Early last week, our family took down all of our Christmas decorations. We took the lights off the tree, carefully wrapped up our ever-expanding ornament collection and packed away the nativity set for another year. Each year I love putting up our decorations. I love the vibe they give to our house and the expectancy they bring to the Christmas season. Each year when it comes time to put them away I find myself not wanting to say goodbye. After just having been through a month filled with anticipation and excitement, putting away the decorations is like stepping back into reality. Everything goes back to the way that it was.
As a church, over the last few years, we have tried to embrace the different seasons of the liturgical calendar. The two most notable season are, Advent, which prepare us for Christmas, and Lent, which prepares us for Easter. After a few years of observing these rhythms, I thought to myself, “There has got to be more to the church calendar than just Christmas and Easter.” So I decided to do a little research. And while I found some other important dates and days, I also came across this image.
Notice how each season is marked and has a color associated with it. Also notice which season is the longest and what it is called, “Ordinary Time.” I was fully expecting the liturgical calendar to be a whole lot more complicated and exciting than this. We say that the story of Jesus is the greatest story ever told and I thought, for sure, there would be a lot of excitement and pizzaz in the yearly calendar rhythm. When I stumbled upon this I was shocked. “Ordinary Time? Really? There has got to be a better name to call it than that?”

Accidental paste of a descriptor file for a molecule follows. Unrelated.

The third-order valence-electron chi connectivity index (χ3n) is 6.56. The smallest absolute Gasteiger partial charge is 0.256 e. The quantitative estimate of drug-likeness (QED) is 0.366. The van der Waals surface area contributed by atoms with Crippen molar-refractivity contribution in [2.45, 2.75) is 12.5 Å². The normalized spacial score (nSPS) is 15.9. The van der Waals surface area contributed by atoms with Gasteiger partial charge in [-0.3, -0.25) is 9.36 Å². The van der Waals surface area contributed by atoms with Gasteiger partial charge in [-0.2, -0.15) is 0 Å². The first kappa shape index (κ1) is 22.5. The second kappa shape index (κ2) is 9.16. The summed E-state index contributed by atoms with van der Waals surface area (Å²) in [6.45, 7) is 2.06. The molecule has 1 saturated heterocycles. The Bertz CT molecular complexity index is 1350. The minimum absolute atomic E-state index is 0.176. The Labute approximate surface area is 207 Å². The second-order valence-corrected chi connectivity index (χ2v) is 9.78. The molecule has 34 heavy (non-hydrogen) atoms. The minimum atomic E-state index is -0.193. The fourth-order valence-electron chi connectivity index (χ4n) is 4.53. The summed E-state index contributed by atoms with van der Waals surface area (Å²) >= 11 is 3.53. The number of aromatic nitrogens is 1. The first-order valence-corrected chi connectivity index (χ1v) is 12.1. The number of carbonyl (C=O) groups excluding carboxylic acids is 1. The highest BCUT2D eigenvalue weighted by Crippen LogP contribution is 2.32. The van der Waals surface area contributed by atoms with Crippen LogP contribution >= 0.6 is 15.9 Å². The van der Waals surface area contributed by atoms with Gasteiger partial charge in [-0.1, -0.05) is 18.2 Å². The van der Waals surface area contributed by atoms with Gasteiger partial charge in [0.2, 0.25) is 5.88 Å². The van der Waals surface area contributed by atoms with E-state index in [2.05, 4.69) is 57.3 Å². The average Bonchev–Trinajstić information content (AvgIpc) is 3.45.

But the truth of the matter is, most of our lives are lived in ordinary moments. Aren’t they? We get up. Brush our teeth. Go about our day. Most likely we see the same handful of people every day. Get to the gym. Come home and do it all over again.
I think the reason why I hate to say goodbye to Christmas and put the decorations away, is because it moves us back into “ordinary time.” And deep in my heart I believe that God doesn’t meet me in the ordinary space of life, in the mundane, the day-in and day-out routines. I’m always looking for God in the extraordinary, the burning bush, the lightning from heaven. And at the heart of it, I am afraid of being ordinary. I want my life to be glamorous and fabulous. And what this exposes about my deepest beliefs, is that I believe abundant living is found in the extraordinary, not the ordinary.
But perhaps, the simplicity of the liturgical calendar is what makes it so radical. It stands as a tangible reminder that God is equally present in the ordinary as He is in the extraordinary. Therefore, we don’t need to fear the ordinary because that’s exactly where God lives. And while there may not be a whole lot to “celebrate” during Ordinary Time, God is still at work and on the move. Therefore, we should move into ordinary time with the same expectancy we have when we enter into Advent, Christmas and Easter.
Where are you finding God in the ordinary moments of life?